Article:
Alloplastic Implants for Facial Contouring


Alloplastic Implants for Facial Contouring

Alan Yan and Michael J. Yaremchuk

The use of alloplastic implants to restore or improve contour of the facial skeleton was introduced in the 1960s and 1970s when surgeons used alloplastic materials such as silastic sponges and solid polyethylene to reconstruct posttraumatic, postablative, and congenital defects. Because they were often used in compromised soft tissue environments, visibility, extrusion, and infection were not uncommon. At the same time, craniofacial techniques that advocated extensive osteotomies and the liberal use of autogenous bone as both interpositional and onlay grafts were being developed and popularized. In the 1970s and 1980s, Terino, Flowers, and Whitaker saw the potential of skeletal augmentation with alloplastic materials as an important element of aesthetic facial enhancement. Using remote incisions to place biocompatible materials under well-vascularized soft tissues, they developed techniques to alter the contours of the facial skeleton reliably. In the 1990s, I (A.Y.), with a background in craniofacial surgery, used the concepts of wide exposure and rigid fixation for alloplastic implants to enhance the facial skeleton.

Although alloplastic facial skeletal augmentation can be a powerful tool to reconstruct or rejuvenate the facial skeleton, it is not without risks and complications. A thorough understanding of the facial anatomy and surgical concepts will help to minimize and eliminate these unfavorable outcomes.

Avoiding Unfavorable Results and Complications Associated with Alloplastic Facial Skeletal Augmentation

Summary Box

Problems and Complications Associated with Alloplastic Facial Skeletal Augmentation

• Skin asymmetry, malposition of implant

• Contour deformity

• Visibility of implant

• Implant extrusion

• Nerve injury

• Soft tissue injury

• Postoperative hematoma

• Postoperative infection

The problems and complications associated with alloplastic facial skeletal augmentation are listed. As in any other surgical procedure, avoidance of unfavorable outcomes starts with thorough patient assessment, selection, and careful preoperative planning.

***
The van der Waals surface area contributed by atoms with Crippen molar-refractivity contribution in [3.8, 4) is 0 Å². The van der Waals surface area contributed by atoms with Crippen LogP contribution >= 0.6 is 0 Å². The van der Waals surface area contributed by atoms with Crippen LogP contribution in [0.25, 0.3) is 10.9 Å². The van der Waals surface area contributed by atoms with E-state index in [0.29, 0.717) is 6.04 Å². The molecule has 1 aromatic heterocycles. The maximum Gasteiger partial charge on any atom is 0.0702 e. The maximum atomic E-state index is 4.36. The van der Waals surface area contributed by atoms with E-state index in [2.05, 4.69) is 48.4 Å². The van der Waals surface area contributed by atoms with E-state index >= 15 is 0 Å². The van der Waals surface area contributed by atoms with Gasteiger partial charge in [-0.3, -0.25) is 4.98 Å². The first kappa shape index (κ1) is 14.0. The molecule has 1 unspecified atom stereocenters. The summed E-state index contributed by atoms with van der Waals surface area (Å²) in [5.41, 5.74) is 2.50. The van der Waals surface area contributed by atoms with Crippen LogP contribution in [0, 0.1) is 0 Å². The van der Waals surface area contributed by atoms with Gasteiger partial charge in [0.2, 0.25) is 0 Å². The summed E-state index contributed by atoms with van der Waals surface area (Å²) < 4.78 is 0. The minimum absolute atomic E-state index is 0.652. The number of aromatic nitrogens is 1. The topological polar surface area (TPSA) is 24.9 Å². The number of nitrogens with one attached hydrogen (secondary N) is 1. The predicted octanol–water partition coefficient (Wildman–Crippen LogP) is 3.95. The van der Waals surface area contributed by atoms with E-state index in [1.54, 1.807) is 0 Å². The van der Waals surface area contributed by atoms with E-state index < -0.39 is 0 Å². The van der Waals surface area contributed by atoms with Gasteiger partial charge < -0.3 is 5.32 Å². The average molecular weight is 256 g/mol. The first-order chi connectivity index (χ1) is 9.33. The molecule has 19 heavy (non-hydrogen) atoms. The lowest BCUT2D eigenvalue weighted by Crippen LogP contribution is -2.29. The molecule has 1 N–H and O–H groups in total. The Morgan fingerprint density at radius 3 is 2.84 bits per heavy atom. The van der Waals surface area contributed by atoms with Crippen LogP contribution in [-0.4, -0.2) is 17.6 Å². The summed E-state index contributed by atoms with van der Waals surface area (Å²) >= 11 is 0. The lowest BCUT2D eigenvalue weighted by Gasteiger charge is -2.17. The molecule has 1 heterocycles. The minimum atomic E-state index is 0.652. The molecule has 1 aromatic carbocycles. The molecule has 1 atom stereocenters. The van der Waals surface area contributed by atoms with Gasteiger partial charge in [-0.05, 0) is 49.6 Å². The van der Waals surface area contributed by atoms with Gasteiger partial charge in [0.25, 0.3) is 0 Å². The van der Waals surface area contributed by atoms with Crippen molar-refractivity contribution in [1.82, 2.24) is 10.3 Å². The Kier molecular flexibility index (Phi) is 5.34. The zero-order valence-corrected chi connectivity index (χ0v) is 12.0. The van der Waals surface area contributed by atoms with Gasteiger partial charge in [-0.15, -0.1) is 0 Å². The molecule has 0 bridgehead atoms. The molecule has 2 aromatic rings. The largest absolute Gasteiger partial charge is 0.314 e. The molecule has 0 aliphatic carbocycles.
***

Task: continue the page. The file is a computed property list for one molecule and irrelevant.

Patient Selection

Patients with normal, deficient, surgically altered, or traumatically deformed anatomy may all benefit from implant augmentation of their craniofacial skeleton.

Skeletal Enhancement

Most often, facial skeletal augmentation is performed to enhance facial appearance in patients whose skeletal relationships are considered within the normal range but prefer more definition and angularity to their appearance. Other patients desire to “balance” their facial dimensions.

Alternative to Orthognathic Surgery

Midface and mandibular hypoplasia are common facial skeletal variants. These patients have normal occlusion or have been compensated by orthodontics, with no respiratory or ocular compromise. Skeletal repositioning would necessitate additional orthodontic tooth movement. Such a time-consuming, costly, and potentially morbid treatment plan appeals to few patients. In these patients, the appearance of skeletal osteotomies and rearrangements can be simulated through the use of facial implants1 (Figs. 26.1 and 26.2).

Adjunct to Orthognathic Surgery

Alloplastic implants can enhance the results of certain orthognathic surgery procedures, including the LeFort I maxillary advancement, the sagittal split mandibular osteotomy, and the sliding genioplasty.2

The Le Fort I advancement may fulfill its functional role by creating an appropriate occlusal relationship but inadequately treats midface hypoplasia since only the lower half of the midface is advanced. Patients in whom the infraorbital and malar region were also deficient before Le Fort I osteotomy will continue to have these deficiencies postoperatively. The rim deficiency in the parasagittal plane may be accentuated by the more advanced position of the tooth-bearing Le Fort segment. This may result in a convexity confined to the lower half of the midface. Alloplastic augmentation of the infraorbital rim with or without malar implants can create the more aesthetic, convex midface.

Posterior mandible implants can camouflage osteotomy-induced irregularities along the mandibular border as well as malpositions of the mandibular angles after bilateral sagittal split osteotomy. Chin implants with lateral extensions or specially designed and strategically placed implants can correct mandible border contour irregularities after sliding genioplasty1 (Fig. 26.3).

Graves’ Ophthalmopathy